The 6cd OEM system in my F-150 truck sounds great, Even better than the sony 12 speaker system in my car. Maybe the size of the cab makes the difference. I bought the truck new in 2004. That same year I also purchased a Marantz single disc cd player for my home system. The Marantz decided to stop reading discs several months ago. The cdp in the truck is still going strong. Pretty amazing considering the truck is never garaged, and the heat here in Central Texas. I would have thought a changer would have been more prone to failure.
If you are planning on selling auto sound systems, you must also have a competent installation shop. I don't think it would make sense to try to only sell gear. For one thing, the big money is in the labor to install the gear, not in the gear itself. With complex integrated sytems (audio, phone, navigation, etc.), it is not that easy for most people to do their own installation, which is where your shop could provide value. You don't want to become the car audio equivalent of Best Buy--a place for people to look at gear, but not purchase. Particularly bad would be offering gear for sale that you will not be installing that one can find in a Crutchfield catalogue or some online equivalent.
Most towns of decent size already have car audio shops, which will make it hard for a newcomer to be competitive. I would bet that most of the work those shops do involve installing systems that are meant to be really loud, rather than catering to audiophile concerns with quality of sound. Perhaps, you could offer a quality alternatives. I don't know what brands qualify in that department these days (Alpine, Boston Acoustics?).
As a lot of posters have noted, road noise is a big problem with car audio. Your shop should put an emphasis on sound dampening products and installation. I have a fairly quiet vehicle (2011 E350) and I still have issues with noise.
Good luck on your endeavors.
Snofun3, no reason to get reactionary about "sniffy" attitudes. It's really simple: if you like to listen to classical music (at an overall reasonable volume) the lower dynamic range of the music is drowned out by road noise even in a quiet car. You're always turning the volume up for the quiet passages and turning it down on the crescendos, too much of a pain to bother with. Ford's OEM sound systems once had a compression switch to ameliorate this problem. Sure it detracted from the ultimate audio quality, but it made listening to classical music on the road pleasurable.
Bought a 2011 Accord with the intent of installing a custom system.
Favored the Pioneer stage6 CD player DES-99 or P-9, pricey but really great. Add to that DLS speakers and Amps. Their Ultimate TA2 2x100 is a Tube Amp. Coupled that with an A2 2 channel and a yet unchosen 10" Sub/amp.
But before I figured out how I could come up with $3k needed for the system, I first did battle with the God aweful road noise in the accord, and lost. So I scrapped the idea of a high end system in a honda.
( switched to Bridgestone "serenity" tires, then even tore out the seats and carpet and lined all in dynamat, still noisy) Will never buy another honda for noise ALONE.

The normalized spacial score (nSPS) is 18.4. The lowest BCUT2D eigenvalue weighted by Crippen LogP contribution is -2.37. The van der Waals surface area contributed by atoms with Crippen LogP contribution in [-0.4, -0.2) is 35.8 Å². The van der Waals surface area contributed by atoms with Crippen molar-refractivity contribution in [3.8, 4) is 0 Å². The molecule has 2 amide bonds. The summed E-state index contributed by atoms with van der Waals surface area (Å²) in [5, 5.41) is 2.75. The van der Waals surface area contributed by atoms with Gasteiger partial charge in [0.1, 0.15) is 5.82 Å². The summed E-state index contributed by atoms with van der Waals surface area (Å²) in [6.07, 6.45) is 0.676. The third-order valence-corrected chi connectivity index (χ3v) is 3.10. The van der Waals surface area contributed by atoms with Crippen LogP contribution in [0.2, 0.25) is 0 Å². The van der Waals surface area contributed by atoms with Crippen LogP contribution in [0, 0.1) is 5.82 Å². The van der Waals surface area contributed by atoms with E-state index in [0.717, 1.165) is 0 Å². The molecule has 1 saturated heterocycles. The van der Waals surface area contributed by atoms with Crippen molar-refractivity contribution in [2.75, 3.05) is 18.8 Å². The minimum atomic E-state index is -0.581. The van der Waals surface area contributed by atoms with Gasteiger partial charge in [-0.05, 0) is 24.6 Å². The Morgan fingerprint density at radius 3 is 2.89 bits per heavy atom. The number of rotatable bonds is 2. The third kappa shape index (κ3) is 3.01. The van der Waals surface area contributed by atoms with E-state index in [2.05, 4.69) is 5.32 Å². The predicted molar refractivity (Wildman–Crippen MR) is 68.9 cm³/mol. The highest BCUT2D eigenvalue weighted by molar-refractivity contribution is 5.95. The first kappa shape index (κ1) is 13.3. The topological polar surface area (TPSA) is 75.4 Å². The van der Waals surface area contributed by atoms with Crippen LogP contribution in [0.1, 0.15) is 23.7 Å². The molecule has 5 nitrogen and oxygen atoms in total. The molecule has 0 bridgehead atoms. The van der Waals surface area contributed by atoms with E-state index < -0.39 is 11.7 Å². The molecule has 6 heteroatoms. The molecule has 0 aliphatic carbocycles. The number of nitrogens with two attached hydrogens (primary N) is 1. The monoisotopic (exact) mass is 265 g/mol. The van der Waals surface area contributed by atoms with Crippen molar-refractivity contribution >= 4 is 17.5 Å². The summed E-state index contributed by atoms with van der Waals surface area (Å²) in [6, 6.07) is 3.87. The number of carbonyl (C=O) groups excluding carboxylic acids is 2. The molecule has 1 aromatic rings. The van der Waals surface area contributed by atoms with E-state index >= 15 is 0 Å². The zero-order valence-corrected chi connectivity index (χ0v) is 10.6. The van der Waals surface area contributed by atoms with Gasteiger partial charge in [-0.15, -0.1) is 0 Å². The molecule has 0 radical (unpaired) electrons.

My 98 Ford Explorer has a very nice stock sound system and a cabin built for it, and is quiet. If it wasn't so old and beat I would consider a high end system in it.
BMW 330i Coupe. Superb audio system. Radio has HD capability. Use aux/USB input for iPod or iPhone. Sounds grand. Only problems are BMW has a custom cable with dual USB and aux inputs which must be used simultaneously, and I have not found an upgraded cable to improve sound. Also, run flat tires create a lot of road noise.
I could care less about car audio. I mostly listen to sports radio on the daily drive which doesn't require a fancy system. The radio in my 95 BMW died and I replaced it with a Kenwood from Crtuchfield for 160.00. This thing has features that are unbelieveable for the price and it sounds better than the original radio. I did the install myself.
I think a lot of people are into their car audio because of domestic restrictions from wife, kids, neighbors, etc. In their car, they can let loose and blast music that is not possible to do at home. Thankfully, I don't face that barrier.
Schubert, I attempt to look at it as free driving lessons. Still, after about 8 hours of free driving lessons it can get old. Being the clever fellow that I am, I have instituted the following rule. "Whoever drives picks the music."
So when the advice gets old, the Mahler goes in and the volume goes up. What, you are tired of Mahler? How would you like to drive?
What do audiophiles listen to in their cars? You can overcome most road noise with a quiet car and high quality speakers, properly installed. I was just looking at a new sourse unit for home audio that can store and play hi rez digital files, like flac and wav music files making in possible to play and make copies of original masters. I'd wager that this level of head unit will ba available for cars as well in a few years. Ever since the new generations of music lovers were marketed mp3 players and questionable quality headphones with rappers names on the brand, with a few exceptions.
Now that the serious audio companies have been making car audio gear since the beginning, now the most popular music format, digital, has finally caught up with home audio. Possibly even surpassing vinyl with the availability of master qualiity.
Now the reason I like my car audio is that I can play it at concert level volume. When it's done right, and not over done, you can get that chest impact like a nice smaller venue show would give, good low tight bass. You can feel it. Most car audio is cheap, you can see it in the gaudy marketing of woofers and amps. But if you had a small shop that emphasized quality gear, that's tuned for the driver's seat( an option in practically all SQ head units) then your timing might be right when the previously mentioned hi rez head units come onto the market. And meanwhile establish a good reputation with a proven ability to blow away any OEM stereo offered, an exception may be OEM stereos offered by Maserati or some other supercar. Another advantage to going high end, you'll customers will have the cash and the desire, to have the best sounding stereos even if they're not necessarily audiophiles.